BY: DAVE FINISTAURI
Whether you’ve been in business for decades, or you’re just beginning your journey as a salon owner, the challenge of hiring new staff can be daunting. Where do I look? What kind of hairstylist am I looking for? How do I know that I’ve hired the right person? Regardless of if you require one staff member or an entire salon full, well-chosen team members ensure productivity, growth and profits. In my experience, the following are some proven strategies to make sure you hire the right employees, every time.
Always be recruiting
There’s nothing more stress inducing than needing to fill a chair in your salon. The problem is, most salon owners wait until they need a new stylist to start looking for one. If you are always looking to recruit new staff, you’ll have a larger pool to choose from when you’re ready to hire again. “Instagram has proven to be a successful hiring tool for us,” offers Tiffany Smith of Bamboo Hair Salon. “We have a saved Instagram story titled ‘Join Our Team’; this highlights the positions we are hiring for as well as our core values and team spirit. We are contacted often!” Most of the biggest hiring mistakes I see salon owners make are the result of selecting someone out of desperation. Selecting the first warm body to respond to a job posting is rarely the best decision for your business.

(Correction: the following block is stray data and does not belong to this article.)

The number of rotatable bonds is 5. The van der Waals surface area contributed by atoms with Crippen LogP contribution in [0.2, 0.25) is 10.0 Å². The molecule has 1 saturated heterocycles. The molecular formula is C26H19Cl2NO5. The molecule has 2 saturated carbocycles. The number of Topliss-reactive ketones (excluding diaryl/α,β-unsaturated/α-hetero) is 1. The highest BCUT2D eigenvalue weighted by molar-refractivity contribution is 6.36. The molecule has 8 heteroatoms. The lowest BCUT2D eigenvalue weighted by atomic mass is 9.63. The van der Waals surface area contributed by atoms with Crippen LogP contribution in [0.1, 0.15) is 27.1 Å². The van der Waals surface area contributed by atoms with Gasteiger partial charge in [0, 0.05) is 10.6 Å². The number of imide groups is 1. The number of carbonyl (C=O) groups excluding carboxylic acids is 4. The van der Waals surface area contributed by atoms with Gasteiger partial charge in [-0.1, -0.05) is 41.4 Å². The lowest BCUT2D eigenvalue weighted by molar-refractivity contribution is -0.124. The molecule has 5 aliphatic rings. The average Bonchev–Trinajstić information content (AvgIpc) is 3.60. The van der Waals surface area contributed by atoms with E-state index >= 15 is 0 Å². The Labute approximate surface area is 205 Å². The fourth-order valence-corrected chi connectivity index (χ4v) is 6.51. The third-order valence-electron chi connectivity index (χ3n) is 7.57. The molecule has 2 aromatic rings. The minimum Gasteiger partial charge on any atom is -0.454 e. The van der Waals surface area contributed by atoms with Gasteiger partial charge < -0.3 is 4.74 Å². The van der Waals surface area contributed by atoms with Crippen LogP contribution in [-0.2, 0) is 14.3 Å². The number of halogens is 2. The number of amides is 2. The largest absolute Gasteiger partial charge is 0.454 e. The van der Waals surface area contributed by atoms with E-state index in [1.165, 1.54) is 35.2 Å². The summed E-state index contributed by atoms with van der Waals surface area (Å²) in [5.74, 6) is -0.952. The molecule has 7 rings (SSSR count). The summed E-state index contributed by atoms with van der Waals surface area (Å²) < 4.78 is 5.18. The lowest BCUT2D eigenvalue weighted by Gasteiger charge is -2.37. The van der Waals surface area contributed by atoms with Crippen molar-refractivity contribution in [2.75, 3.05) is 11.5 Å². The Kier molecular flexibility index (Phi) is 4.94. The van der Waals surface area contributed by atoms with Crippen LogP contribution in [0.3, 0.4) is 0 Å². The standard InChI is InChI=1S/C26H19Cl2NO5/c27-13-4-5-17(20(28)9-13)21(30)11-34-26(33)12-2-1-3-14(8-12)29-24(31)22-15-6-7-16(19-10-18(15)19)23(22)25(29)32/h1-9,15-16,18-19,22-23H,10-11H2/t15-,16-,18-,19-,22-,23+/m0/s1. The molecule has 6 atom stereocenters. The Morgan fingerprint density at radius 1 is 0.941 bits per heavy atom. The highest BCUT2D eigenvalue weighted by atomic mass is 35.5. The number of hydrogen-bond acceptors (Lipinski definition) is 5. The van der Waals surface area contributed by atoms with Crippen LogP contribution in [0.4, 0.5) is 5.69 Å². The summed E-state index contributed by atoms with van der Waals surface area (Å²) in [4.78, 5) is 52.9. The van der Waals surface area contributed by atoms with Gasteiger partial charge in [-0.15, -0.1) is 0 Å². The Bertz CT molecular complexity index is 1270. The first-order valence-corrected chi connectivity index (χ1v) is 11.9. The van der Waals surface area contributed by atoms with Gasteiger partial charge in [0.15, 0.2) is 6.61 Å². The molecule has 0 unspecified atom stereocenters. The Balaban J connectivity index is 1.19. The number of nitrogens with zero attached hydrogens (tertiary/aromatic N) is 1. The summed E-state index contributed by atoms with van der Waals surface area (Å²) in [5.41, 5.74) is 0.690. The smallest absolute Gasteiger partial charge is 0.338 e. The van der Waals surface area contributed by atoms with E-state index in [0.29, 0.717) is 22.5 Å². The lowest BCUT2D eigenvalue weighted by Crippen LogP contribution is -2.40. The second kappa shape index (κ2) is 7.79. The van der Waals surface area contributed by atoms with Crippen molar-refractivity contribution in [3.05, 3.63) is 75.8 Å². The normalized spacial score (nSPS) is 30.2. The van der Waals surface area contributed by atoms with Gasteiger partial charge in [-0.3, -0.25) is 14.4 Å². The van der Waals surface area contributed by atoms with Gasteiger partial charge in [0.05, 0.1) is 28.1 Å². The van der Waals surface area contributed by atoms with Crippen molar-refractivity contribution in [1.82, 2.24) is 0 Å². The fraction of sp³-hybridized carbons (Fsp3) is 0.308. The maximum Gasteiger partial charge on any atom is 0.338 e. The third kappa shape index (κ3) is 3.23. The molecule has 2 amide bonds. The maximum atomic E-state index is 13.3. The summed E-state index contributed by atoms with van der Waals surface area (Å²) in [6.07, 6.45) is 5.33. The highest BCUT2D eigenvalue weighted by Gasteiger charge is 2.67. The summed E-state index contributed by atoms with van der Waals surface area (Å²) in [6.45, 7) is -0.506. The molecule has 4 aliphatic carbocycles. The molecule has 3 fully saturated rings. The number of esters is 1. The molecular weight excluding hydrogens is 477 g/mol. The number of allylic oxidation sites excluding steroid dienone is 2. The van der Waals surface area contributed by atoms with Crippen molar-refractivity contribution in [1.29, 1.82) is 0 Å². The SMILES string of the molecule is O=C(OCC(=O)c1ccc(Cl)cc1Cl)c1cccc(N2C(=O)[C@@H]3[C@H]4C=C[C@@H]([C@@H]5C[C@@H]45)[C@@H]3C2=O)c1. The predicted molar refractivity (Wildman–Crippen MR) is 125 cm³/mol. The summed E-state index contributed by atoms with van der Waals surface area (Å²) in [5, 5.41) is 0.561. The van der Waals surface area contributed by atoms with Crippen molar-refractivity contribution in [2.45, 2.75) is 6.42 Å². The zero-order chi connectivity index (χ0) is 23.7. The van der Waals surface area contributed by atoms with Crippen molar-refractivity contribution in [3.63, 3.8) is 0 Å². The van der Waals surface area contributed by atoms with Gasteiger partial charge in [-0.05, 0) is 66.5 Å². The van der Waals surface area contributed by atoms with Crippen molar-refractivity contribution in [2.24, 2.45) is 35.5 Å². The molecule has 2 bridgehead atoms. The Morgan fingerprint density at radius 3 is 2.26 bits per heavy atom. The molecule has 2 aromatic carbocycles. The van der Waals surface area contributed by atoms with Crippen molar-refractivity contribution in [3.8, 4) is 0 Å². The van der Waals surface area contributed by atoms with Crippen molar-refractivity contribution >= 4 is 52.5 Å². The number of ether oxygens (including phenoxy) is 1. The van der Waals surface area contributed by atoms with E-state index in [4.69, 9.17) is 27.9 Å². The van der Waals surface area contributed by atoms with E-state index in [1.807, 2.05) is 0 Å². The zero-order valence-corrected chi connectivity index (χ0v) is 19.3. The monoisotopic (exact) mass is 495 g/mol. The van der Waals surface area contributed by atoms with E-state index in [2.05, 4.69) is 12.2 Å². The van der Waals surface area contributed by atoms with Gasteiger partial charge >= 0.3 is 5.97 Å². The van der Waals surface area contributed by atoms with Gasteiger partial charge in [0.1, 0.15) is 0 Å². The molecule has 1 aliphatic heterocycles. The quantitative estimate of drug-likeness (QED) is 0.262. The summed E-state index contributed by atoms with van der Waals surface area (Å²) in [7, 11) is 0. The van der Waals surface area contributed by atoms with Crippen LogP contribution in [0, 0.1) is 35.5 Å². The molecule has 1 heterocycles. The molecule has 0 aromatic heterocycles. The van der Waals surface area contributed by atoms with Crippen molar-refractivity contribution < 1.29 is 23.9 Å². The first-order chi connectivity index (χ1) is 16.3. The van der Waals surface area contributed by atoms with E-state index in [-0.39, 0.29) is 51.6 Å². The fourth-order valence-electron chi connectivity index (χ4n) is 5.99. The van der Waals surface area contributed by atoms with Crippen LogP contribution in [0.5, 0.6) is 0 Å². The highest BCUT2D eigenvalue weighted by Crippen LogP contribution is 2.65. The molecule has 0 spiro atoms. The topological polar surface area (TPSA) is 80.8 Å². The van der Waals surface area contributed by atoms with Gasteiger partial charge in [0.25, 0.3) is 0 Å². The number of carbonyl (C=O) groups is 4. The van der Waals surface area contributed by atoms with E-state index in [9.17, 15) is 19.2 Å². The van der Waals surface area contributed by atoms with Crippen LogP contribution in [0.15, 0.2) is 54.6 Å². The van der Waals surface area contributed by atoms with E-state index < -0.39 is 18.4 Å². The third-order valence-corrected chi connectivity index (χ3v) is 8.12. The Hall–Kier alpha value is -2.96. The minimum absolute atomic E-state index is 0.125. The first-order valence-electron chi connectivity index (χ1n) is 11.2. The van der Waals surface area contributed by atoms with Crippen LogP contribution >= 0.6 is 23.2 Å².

Trust your gut
I’ve seen many new hairstylists come and go quickly in a salon because they weren’t the right fit. Once the dust settles, most owners will admit to me that they had a feeling the hire wasn’t right for them, but they went ahead with it anyway because they didn’t have anyone else. But making a hire like this doesn’t just affect your ability to bring in more clients, it could also affect your current team’s chemistry, or your salon reputation moving forward. Sometimes, deciding who not to hire can be just as important. “Look for a positive, coachable attitude,” says Hush Salon owner and stylist, Jodie Gray. “Hairstyling techniques are easier to teach than self-motivation and work ethic.”
Choose what’s right, instead of what’s easy
Many salon owners shy away from bringing on junior staff, for fear that their hard work in training and growing a new hairstylist will go unrewarded when that staff member decides to leave.“ Junior stylists are eager to learn,” confirms Smith. “I would much rather build a stylist from the ground up than deconstructing them and breaking bad habits. Time invested in the beginning will pay off in the long run.” Whether you’ve hired someone fresh out of hair school, or an experienced hairstylist with clientele, the risk of them leaving one day is always present. Avoid the urge to make the easy decision, and hire based on what you think will be right for your business long-term.
Maintain your core principles
This is your business. You’ve got your blood, sweat, and tears invested in this dream. As such, you should be the one to decide how it operates. Resist the urge to break your core values in order to satisfy your staff. If one of your staff members wants to negotiate terms of their employment that you’re uncomfortable with, don’t be afraid to say no. It may not be the popular decision, but it will most likely be the decision you’re happiest with. When I’ve witnessed a salon owner make a choice that violates their principles, the long-term implications have always caused regret and dissatisfaction. “It’s hard not to let your staff walk all over you,” advises Smith. “But if you set firm ground rules in the beginning and stick to them, you will earn respect! I am always shaking things up; it keeps my staff on their toes.”